Bullyingis on a rampant rise. Either that statement is true or it is being acknowledged and more openly discussed now like never before.
Bullying is not restricted to schools or colleges. There is a bully in every walk of life – a colleague at the workplace, a co-passenger on the public transport, the neighbor next door, the stranger who cuts through the queue or even a person within the confines of our own home. We deal with one at least every single day.
A few kids rough up a single kid on the playground, a college sophomore gets ridiculed and is isolated for being nerdy, an executive thrusts upon his ideas and behaves badly with coworkers at a workplace, a spouse or a partner imposes a restricted life and threatens to hurt – all of these are classic examples of bullying in the various forms that it exists among us.
But come to think of it, no one is really born a bully. So how does one become a bully?
An infant is the most innocent and purest soul that you can find. A toddler’s ear-to-ear grin and love for life is dangerously addictive. And then a child steps in to the initial workings of life such as a classroom, a playground or any group-learning place.
That is when for the first time you start hearing things such as “He /she is such a bully.”  Maybe not in those exact words always, but very often we have heard stories from children on how a classmate got into a fight with them and hurt them, a friend made them play a game they did not want to, someone bothered them on the bus ride to school, teased them or poked fun at their dress, hairdo or lunch.
It begins there in the formative years and then this behavior continues well into the adult life. Bullying does not have to be physical always. The mental ones are even more traumatic. A bully’s end goal is to overpower, demean and make another person feel inferior.
A bully is not born overnight. A child learns by what he/she sees around him/ her. A child’s behavior is a reflection of what he /she is seeing at home, at school and in the society at large. It could be an influence from a book, a game on the PS2 or a movie. It could be the child’s attempt to mimic an older sibling or the confrontations between the parents. Many a times it is a reenactment of the behavior we met out to our children. And sadly, sometimes the child is fighting just too hard to stay away from a label that has been bestowed on him.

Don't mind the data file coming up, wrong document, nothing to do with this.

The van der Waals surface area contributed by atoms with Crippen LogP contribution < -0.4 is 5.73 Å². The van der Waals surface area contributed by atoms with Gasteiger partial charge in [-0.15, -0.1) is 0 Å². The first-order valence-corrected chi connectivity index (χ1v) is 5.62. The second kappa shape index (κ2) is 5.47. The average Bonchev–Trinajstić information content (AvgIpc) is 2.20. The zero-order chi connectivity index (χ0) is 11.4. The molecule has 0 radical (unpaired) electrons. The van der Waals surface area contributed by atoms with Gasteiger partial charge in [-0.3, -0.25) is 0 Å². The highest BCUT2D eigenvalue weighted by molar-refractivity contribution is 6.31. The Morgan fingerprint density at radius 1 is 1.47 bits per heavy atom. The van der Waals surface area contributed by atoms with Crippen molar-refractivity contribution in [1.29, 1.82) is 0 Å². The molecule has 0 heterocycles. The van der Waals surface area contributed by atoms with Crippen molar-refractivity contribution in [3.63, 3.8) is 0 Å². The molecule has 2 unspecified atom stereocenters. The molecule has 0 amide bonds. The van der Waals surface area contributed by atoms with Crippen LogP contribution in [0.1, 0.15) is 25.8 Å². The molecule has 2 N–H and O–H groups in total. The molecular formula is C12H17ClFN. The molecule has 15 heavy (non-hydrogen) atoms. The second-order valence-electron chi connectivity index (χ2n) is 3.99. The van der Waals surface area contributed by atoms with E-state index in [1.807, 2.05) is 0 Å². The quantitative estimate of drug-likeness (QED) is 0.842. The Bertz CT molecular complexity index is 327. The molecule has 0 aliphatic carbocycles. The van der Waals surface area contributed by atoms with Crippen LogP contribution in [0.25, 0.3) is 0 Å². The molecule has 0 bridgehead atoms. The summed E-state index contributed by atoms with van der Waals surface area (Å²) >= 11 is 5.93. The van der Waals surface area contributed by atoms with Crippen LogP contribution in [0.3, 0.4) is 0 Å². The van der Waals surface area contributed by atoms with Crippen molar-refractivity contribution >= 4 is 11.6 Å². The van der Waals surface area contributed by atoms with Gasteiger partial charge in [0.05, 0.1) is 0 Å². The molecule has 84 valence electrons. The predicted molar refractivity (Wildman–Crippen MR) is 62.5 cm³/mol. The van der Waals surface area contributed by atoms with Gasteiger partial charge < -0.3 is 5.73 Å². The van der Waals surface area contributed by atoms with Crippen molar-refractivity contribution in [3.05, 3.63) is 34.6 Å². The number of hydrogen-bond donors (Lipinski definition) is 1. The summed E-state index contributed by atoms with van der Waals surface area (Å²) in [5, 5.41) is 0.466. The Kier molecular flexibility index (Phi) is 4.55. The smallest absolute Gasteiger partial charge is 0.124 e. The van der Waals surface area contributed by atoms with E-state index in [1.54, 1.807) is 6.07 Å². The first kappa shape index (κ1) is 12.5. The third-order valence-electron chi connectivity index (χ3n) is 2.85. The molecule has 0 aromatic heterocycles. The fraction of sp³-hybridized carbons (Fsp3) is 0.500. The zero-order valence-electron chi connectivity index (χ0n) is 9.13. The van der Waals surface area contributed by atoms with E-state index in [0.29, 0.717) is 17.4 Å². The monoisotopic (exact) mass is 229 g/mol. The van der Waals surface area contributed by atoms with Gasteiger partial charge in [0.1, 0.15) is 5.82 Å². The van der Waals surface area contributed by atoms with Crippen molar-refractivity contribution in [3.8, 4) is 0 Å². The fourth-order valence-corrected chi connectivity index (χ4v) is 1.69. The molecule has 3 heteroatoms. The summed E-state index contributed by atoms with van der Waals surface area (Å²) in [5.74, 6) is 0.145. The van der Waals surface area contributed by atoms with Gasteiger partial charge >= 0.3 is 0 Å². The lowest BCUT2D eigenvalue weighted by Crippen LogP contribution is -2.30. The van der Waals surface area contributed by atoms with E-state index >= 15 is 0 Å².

Not every child who is aggressive is a bully, not every child who is quiet is shy and timid. The labels hurt them the most. More than we can imagine.  
So let’s be proactive and see what we can do to NOT raise a bully. We the parents, the educators and the citizens of this society, we are responsible for watching and keeping a check and help stop an innocent child transform into an arrogant bully.
When our children are bullied, we work hard to teach them to – Stand-up, fight for themselves.
When our children are the ones who are bullying, we need to work harder. We need to find the influence and the reason behind the behavior. We need to stop labeling them. We also need to stop defending them, even if we are in public. We need to stop ignoring and sweeping the issue under the rug. It will not go away. Lets stop pretending.
We don’t want to raise a bully, do we? We don’t, because no one is born a bully.

Written By : Piya Mukherjee Kalra for the #1000Speak initiative to talk about “Building From Bullying” for the month of March. 
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